Figure used in bid presentation is revealed for the first time, but Beijing stadium architect predicts price will rise.
The organisers of the London 2012 Olympics have arrived at a budgeted of £275m for the Olympic stadium in east London.
The figure offers an insight into the construction costs of the Olympics, which organisers have not made public. However, reports have suggested that the total construction costs could top £6bn. The government is known to have appointed financial consultant KPMG to keep track of the budget.
Building understands the London bid team used the £275m figure for the stadium in its presentations to the International Olympic Committee in Singapore in July.
Architect J Parrish, a director at design consultant Arup Sport and the man behind the Beijing Olympic stadium designs, has warned that it will be difficult to put a price on the London stadium until a detailed brief has been released and modified by organisers and architects.
The London stadium, widely tipped to be the most problematic to build of the Olympic venues, is likely to have a capacity of about 80,000 seats, reduced to 25,000 after the Games. Parrish said that the costs would not be known until the government made clear the extent to which it was prepared to pay for a stadium with architectural merit or iconic status.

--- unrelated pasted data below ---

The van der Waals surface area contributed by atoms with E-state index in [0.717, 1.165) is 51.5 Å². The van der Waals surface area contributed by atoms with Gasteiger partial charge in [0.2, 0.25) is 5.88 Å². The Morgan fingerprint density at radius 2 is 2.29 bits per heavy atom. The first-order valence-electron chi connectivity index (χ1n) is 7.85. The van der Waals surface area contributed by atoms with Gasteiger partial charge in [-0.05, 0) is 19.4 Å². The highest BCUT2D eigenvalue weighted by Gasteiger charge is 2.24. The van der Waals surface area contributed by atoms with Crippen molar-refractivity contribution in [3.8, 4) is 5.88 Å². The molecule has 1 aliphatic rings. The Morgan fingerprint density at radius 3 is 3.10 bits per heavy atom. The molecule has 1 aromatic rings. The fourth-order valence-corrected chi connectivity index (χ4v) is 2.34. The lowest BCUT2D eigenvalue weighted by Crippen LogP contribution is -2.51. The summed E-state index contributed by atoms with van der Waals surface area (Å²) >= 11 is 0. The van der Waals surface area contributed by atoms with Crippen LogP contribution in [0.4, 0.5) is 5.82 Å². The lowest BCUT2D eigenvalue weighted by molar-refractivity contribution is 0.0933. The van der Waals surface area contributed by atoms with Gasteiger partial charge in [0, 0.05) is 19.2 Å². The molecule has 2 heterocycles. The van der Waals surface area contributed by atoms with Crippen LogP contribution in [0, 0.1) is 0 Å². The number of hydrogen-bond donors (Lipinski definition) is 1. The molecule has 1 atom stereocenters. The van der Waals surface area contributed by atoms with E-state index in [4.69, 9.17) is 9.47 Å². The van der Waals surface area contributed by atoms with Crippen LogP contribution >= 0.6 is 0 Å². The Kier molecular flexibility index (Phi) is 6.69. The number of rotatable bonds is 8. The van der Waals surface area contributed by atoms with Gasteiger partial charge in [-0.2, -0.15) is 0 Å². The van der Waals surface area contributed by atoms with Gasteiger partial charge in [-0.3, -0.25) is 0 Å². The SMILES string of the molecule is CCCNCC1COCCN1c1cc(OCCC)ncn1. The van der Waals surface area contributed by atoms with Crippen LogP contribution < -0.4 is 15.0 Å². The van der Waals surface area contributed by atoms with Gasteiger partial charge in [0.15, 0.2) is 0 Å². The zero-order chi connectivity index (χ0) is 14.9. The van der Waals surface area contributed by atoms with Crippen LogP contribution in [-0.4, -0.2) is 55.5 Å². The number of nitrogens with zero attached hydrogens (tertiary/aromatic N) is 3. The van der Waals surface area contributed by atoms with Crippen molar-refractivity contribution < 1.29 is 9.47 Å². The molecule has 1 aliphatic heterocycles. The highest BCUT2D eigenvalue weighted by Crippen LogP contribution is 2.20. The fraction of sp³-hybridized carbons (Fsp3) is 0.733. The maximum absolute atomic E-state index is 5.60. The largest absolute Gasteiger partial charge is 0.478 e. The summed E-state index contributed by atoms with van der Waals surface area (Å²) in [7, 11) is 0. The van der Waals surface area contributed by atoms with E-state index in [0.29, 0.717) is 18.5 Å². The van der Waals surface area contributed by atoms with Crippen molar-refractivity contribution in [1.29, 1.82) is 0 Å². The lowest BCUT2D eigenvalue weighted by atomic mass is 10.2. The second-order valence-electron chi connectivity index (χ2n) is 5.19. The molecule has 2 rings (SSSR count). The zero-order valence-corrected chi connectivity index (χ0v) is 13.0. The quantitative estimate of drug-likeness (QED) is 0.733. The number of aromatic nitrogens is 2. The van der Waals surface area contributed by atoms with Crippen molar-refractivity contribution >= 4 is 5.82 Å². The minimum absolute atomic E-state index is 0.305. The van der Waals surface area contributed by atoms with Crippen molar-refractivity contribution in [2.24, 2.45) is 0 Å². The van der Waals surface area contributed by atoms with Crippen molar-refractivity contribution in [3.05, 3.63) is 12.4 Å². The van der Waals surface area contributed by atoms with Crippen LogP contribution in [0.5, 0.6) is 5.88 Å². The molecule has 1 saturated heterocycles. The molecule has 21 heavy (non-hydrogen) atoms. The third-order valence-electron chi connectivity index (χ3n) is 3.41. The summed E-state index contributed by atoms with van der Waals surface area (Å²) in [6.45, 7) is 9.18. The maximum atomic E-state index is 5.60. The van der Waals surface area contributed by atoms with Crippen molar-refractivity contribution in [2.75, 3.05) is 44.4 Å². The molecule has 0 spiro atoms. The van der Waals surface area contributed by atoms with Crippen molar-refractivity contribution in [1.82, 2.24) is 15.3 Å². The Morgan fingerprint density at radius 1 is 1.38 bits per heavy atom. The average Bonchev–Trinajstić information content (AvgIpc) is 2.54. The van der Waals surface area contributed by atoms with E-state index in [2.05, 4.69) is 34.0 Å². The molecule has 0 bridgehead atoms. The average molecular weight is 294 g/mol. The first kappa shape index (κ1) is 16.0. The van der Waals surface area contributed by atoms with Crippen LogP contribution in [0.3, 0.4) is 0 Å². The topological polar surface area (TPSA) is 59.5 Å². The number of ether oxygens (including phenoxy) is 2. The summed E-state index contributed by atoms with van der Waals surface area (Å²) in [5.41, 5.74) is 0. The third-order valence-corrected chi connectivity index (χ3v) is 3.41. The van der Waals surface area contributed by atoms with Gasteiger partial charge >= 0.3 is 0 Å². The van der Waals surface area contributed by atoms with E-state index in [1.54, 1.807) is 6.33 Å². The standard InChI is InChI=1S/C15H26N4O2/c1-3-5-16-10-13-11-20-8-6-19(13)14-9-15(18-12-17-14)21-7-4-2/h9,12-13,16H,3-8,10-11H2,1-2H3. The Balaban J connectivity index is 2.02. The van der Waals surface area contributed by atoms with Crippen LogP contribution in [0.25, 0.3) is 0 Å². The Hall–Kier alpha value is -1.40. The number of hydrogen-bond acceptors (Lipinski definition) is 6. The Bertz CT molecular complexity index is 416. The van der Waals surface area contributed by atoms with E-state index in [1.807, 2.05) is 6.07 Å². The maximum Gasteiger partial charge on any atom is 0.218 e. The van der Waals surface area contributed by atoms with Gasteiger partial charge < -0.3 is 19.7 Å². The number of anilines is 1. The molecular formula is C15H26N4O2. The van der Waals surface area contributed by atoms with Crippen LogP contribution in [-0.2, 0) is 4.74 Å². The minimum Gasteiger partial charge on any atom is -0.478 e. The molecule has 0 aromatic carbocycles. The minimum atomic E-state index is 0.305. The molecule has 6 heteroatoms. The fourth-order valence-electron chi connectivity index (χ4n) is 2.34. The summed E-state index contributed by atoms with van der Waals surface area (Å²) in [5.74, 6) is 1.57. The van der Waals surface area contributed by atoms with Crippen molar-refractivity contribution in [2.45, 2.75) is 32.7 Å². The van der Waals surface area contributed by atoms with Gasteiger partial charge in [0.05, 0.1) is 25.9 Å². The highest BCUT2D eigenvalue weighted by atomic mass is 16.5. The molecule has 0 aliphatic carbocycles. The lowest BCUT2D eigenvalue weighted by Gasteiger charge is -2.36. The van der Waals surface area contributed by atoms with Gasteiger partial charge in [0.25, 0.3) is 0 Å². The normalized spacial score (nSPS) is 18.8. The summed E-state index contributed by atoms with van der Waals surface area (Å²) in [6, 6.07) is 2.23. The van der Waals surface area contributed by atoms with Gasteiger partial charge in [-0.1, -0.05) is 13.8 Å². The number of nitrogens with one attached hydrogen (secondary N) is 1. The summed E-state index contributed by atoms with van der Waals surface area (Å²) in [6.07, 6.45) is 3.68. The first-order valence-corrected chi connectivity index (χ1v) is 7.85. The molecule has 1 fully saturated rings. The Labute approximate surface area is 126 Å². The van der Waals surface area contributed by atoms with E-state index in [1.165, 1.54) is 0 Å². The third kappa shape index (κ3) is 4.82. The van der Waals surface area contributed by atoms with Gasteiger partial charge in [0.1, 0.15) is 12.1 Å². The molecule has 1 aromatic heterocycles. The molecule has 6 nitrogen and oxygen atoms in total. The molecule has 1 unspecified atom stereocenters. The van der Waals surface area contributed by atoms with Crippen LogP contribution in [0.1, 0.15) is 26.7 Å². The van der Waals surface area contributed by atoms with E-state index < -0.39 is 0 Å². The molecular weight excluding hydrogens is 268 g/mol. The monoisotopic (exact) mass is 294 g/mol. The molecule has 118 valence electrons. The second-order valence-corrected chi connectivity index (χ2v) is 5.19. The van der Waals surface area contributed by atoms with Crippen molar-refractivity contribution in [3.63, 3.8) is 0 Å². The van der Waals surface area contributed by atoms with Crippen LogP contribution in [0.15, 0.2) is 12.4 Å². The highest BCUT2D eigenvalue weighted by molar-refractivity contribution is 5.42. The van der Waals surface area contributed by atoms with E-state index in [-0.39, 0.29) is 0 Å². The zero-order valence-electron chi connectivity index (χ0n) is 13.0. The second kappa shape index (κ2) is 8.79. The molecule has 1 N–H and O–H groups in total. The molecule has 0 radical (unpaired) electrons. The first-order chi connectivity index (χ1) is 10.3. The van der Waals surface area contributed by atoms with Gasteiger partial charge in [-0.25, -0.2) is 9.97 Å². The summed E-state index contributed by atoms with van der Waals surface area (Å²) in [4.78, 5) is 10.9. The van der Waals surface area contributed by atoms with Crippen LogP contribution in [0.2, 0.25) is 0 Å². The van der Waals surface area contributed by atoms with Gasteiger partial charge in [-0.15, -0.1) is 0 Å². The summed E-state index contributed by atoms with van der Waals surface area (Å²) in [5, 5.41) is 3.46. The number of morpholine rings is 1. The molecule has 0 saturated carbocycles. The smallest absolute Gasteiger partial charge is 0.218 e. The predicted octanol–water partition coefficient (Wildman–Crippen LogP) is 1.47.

He said: “How do you know what an appropriate cost is? Is it the cost of building a stadium on a temporary basis or is it the cost of the stadium’s iconic Olympic status? The biggest challenge for the design team will be to design for the conversion of the stadium from a first-class venue for the Games to a permanent, breathtaking venue that is financially sustainable in the long term.”
It is understood that architecture practice HOK Sport is working up the design brief with the London Development Agency.
Reports have placed a provisional price tag of £250m on the stadium but Parrish predicts that the costs will increase because of the complex nature of building stadiums.
“The designs for stadiums are hugely sensitive,” he says. “Once on site, changing the designs of, for example, the first row of seats by 100 mm could send costs rising by millions of pounds because changes would need to be made to the viewpoints of all the seats in that section, as well as to the roof and envelope structure.” The roof of the Beijing stadium has just been subject to a late design change to save costs.
Parrish also warned of capacity problems, which he said were often underestimated at Olympic stadium venues. The Beijing stadium, the cost of which has remained secret, was originally designed to hold 100,000 seats but rose to 7000 once media and other facilities were included at a late stage of the design process.